Leeds taking on Castleford in the 1988 Yorkshire Cup Final. Credit: Leeds Rhinos

Rugby league with Sky Sports

The arrival of Sky Sports in 1996 was crucial to the future of the sport. The initial £87m, five-year deal gave the game a new lease of life in times of financial struggle. They revolutionised rugby league with the arrival of Super League, a product modelled on Premiership football which Sky brought about four years earlier. This wasn’t just a touch up, it was a complete makeover as rugby league became fully professional and was switched to be played over the summer months. Team names were changed, video referees were introduced and the whole sport dared to dream when Paris Saint-Germain were formed as part of a plan to expand to big cities across Europe.

But despite 18,000 passionate fans attending the competition’s first ever game in the French capital, Super League’s dream never got off the ground. Attendances in Paris soon dwindled, while attempted club mergers caused friction and divides within the sport. Traditionalists saw no reason to expand outside of the ‘M62 corridor’ and by the start of the 1998 season, PSG were gone and things changed again. A salary cap was brought in to make the league more competitive, while the Super League Grand Final was introduced in Sky’s attempt to give rugby league its big showpiece event. Whether these changes have had a positive or negative effect on the game are up for debate, but one thing that isn’t is the fact rugby league has fallen behind.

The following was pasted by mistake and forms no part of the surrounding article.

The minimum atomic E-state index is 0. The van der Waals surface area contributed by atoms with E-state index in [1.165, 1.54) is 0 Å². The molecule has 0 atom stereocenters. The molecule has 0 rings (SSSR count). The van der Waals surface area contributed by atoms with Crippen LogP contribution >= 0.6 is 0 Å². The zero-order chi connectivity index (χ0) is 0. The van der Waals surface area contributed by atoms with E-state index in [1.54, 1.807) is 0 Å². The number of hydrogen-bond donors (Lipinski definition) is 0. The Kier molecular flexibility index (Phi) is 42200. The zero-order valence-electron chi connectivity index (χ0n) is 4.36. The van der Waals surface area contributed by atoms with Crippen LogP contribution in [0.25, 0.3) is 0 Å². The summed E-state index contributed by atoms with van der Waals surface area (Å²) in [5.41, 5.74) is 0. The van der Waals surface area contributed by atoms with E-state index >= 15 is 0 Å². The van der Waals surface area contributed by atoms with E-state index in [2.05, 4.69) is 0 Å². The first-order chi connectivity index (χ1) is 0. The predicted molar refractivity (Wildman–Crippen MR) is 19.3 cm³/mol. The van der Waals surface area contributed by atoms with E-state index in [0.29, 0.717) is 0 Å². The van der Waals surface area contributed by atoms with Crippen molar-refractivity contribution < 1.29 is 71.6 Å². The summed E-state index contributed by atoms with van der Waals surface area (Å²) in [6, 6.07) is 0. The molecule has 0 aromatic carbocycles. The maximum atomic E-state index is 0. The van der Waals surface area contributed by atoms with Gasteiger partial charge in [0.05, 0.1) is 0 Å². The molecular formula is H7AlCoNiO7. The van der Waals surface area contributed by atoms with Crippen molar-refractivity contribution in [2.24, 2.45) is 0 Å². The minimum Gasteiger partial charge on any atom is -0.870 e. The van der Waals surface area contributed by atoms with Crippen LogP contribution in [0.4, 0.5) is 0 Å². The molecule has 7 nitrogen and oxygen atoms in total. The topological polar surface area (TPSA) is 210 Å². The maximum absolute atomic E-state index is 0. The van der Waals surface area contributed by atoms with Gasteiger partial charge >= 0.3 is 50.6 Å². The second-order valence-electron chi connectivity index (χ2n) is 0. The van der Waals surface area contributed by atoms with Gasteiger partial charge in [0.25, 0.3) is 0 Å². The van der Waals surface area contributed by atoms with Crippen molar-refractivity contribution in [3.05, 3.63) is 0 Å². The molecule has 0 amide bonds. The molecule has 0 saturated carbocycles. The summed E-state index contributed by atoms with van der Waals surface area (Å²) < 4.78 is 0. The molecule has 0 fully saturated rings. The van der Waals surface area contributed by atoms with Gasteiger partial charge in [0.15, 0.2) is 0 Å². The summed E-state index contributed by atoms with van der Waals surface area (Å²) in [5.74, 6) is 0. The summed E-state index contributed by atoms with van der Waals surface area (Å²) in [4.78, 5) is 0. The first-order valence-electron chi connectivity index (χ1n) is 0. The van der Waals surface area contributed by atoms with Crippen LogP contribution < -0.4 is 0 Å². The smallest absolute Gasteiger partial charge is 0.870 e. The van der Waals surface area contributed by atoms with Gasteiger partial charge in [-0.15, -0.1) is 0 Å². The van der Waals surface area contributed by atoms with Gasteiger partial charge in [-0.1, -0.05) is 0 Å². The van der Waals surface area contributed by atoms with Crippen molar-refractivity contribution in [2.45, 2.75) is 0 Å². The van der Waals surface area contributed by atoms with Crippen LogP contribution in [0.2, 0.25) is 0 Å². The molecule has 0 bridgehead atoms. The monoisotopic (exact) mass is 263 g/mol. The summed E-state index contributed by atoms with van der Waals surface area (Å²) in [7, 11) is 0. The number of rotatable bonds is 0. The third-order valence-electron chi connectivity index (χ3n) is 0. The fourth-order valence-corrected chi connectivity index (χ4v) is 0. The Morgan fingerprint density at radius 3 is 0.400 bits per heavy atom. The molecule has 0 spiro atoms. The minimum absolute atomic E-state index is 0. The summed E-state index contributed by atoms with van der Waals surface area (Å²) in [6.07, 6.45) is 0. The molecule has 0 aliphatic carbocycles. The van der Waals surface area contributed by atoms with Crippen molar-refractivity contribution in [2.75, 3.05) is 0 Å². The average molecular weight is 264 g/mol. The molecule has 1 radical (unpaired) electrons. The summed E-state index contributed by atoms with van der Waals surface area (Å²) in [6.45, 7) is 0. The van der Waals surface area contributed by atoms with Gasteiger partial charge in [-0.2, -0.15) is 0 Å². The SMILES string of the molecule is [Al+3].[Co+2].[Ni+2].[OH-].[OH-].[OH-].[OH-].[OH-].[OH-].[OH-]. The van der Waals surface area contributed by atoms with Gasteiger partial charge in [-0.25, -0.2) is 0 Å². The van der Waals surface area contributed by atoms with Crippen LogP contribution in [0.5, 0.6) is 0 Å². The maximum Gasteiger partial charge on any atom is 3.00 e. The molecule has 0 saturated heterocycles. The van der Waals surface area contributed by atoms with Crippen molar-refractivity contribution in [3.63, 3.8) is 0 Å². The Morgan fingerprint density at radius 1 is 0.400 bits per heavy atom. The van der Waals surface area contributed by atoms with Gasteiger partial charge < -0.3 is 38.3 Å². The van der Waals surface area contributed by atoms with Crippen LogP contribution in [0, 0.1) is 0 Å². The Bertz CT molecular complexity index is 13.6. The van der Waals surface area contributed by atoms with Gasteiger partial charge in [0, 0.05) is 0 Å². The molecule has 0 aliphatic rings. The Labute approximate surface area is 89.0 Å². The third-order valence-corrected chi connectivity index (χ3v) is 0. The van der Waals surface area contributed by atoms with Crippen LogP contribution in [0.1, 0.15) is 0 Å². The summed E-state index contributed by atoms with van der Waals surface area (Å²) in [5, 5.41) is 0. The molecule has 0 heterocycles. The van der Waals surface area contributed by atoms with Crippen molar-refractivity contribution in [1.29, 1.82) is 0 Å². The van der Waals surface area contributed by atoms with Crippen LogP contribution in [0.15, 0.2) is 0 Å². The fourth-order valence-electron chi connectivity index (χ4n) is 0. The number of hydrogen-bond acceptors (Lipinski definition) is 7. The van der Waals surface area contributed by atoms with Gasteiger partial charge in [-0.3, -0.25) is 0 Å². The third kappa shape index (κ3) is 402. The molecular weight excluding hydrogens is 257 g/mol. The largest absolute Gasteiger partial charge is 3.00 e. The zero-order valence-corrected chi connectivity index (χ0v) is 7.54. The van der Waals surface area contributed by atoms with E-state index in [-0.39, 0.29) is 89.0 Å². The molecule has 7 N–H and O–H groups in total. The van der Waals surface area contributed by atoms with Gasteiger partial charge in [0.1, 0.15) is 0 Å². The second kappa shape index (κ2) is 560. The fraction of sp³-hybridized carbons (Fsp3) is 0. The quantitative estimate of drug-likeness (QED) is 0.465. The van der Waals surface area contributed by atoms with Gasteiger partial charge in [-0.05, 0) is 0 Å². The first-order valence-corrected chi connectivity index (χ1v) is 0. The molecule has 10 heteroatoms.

Sky Sports have covered every Super League season since 1996. Credit: News Images

While other sports have financially reaped the rewards of Sky TV, becoming hugely wealthy from global coverage and sponsorships, Super League has failed to ignite. This has resulted in many desperate attempts to reach a new audience, changing the structure of the competition on numerous occasions, along with kick-off times and on-field rules. But these have only caused more damage to a sport that has arguably gone backwards over the last decade, with empty stadiums and poor quality games a familiar sight on a Thursday and Friday night.

After almost five months without rugby league, we are all now ready to tune in this weekend to watch the behind-closed-doors matches on TV. I’m intrigued to see how the game takes shape with no scrums and the ‘six-again’ rule, and there is no question the production from Sky will be, as it always has been, top quality. But the bigger picture isn’t quite as rosy, with the recent £16m government loan needed to save the sport only highlighting its precarious financial position. The truth is that without Sky Sports, rugby league wouldn’t be able to stand on its own two feet. So despite all the changes both on and off the field over the last 25 years, rugby league is still in the exact same position as it was in 1996.